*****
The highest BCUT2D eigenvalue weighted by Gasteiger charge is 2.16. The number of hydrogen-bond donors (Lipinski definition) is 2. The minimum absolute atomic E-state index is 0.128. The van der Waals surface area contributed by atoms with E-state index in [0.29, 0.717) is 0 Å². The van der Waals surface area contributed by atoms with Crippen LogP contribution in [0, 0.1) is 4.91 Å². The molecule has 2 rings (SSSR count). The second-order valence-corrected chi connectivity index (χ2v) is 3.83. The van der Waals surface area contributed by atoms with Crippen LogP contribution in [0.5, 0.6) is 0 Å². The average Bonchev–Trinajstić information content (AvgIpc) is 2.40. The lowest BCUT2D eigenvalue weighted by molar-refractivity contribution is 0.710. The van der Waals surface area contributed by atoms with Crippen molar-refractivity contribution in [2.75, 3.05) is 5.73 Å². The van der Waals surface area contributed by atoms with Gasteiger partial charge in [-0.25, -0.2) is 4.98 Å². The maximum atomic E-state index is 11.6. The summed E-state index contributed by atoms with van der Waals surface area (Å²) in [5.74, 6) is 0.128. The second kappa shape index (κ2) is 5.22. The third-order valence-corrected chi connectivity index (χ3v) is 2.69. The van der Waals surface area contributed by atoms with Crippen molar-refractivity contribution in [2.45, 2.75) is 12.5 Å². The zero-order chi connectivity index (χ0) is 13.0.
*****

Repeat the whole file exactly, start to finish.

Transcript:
The highest BCUT2D eigenvalue weighted by Gasteiger charge is 2.16. The number of hydrogen-bond donors (Lipinski definition) is 2. The minimum absolute atomic E-state index is 0.128. The van der Waals surface area contributed by atoms with E-state index in [0.29, 0.717) is 0 Å². The van der Waals surface area contributed by atoms with Crippen LogP contribution in [0, 0.1) is 4.91 Å². The molecule has 2 rings (SSSR count). The second-order valence-corrected chi connectivity index (χ2v) is 3.83. The van der Waals surface area contributed by atoms with Crippen LogP contribution in [0.5, 0.6) is 0 Å². The average Bonchev–Trinajstić information content (AvgIpc) is 2.40. The lowest BCUT2D eigenvalue weighted by molar-refractivity contribution is 0.710. The van der Waals surface area contributed by atoms with Crippen molar-refractivity contribution in [2.75, 3.05) is 5.73 Å². The van der Waals surface area contributed by atoms with Gasteiger partial charge in [-0.25, -0.2) is 4.98 Å². The maximum atomic E-state index is 11.6. The summed E-state index contributed by atoms with van der Waals surface area (Å²) in [5.74, 6) is 0.128. The second kappa shape index (κ2) is 5.22. The third-order valence-corrected chi connectivity index (χ3v) is 2.69. The van der Waals surface area contributed by atoms with Crippen molar-refractivity contribution in [2.45, 2.75) is 12.5 Å². The zero-order chi connectivity index (χ0) is 13.0.